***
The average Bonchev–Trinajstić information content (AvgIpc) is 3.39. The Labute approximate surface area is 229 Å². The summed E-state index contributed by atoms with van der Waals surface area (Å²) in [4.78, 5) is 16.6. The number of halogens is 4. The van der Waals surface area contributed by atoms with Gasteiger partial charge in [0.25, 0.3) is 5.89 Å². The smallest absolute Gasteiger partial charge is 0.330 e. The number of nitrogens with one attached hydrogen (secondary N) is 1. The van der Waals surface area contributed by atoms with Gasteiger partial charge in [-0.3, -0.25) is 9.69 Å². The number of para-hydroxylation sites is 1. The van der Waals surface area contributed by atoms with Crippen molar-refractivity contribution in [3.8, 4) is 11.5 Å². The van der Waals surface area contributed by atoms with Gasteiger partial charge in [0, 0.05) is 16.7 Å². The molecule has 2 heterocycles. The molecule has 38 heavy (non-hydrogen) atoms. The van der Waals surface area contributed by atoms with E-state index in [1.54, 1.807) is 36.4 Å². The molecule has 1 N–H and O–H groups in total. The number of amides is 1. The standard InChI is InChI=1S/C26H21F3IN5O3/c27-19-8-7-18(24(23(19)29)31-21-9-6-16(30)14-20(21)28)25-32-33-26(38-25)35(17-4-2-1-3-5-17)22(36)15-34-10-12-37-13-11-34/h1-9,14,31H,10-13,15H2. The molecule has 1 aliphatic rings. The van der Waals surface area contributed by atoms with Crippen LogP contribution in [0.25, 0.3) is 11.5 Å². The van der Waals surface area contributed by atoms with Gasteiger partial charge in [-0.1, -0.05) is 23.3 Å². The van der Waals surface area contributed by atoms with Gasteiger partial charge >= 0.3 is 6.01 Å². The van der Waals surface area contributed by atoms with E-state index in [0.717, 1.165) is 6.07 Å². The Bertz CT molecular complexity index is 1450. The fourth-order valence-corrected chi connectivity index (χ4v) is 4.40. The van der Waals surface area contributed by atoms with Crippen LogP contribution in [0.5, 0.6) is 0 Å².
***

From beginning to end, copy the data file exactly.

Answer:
The average Bonchev–Trinajstić information content (AvgIpc) is 3.39. The Labute approximate surface area is 229 Å². The summed E-state index contributed by atoms with van der Waals surface area (Å²) in [4.78, 5) is 16.6. The number of halogens is 4. The van der Waals surface area contributed by atoms with Gasteiger partial charge in [0.25, 0.3) is 5.89 Å². The smallest absolute Gasteiger partial charge is 0.330 e. The number of nitrogens with one attached hydrogen (secondary N) is 1. The van der Waals surface area contributed by atoms with Gasteiger partial charge in [-0.3, -0.25) is 9.69 Å². The number of para-hydroxylation sites is 1. The van der Waals surface area contributed by atoms with Crippen molar-refractivity contribution in [3.8, 4) is 11.5 Å². The van der Waals surface area contributed by atoms with Gasteiger partial charge in [0, 0.05) is 16.7 Å². The molecule has 2 heterocycles. The molecule has 38 heavy (non-hydrogen) atoms. The van der Waals surface area contributed by atoms with E-state index in [1.54, 1.807) is 36.4 Å². The molecule has 1 N–H and O–H groups in total. The number of amides is 1. The standard InChI is InChI=1S/C26H21F3IN5O3/c27-19-8-7-18(24(23(19)29)31-21-9-6-16(30)14-20(21)28)25-32-33-26(38-25)35(17-4-2-1-3-5-17)22(36)15-34-10-12-37-13-11-34/h1-9,14,31H,10-13,15H2. The molecule has 1 aliphatic rings. The van der Waals surface area contributed by atoms with Crippen LogP contribution in [0.25, 0.3) is 11.5 Å². The van der Waals surface area contributed by atoms with Gasteiger partial charge in [-0.1, -0.05) is 23.3 Å². The van der Waals surface area contributed by atoms with Gasteiger partial charge >= 0.3 is 6.01 Å². The van der Waals surface area contributed by atoms with E-state index in [0.717, 1.165) is 6.07 Å². The Bertz CT molecular complexity index is 1450. The fourth-order valence-corrected chi connectivity index (χ4v) is 4.40. The van der Waals surface area contributed by atoms with Crippen LogP contribution in [0.5, 0.6) is 0 Å².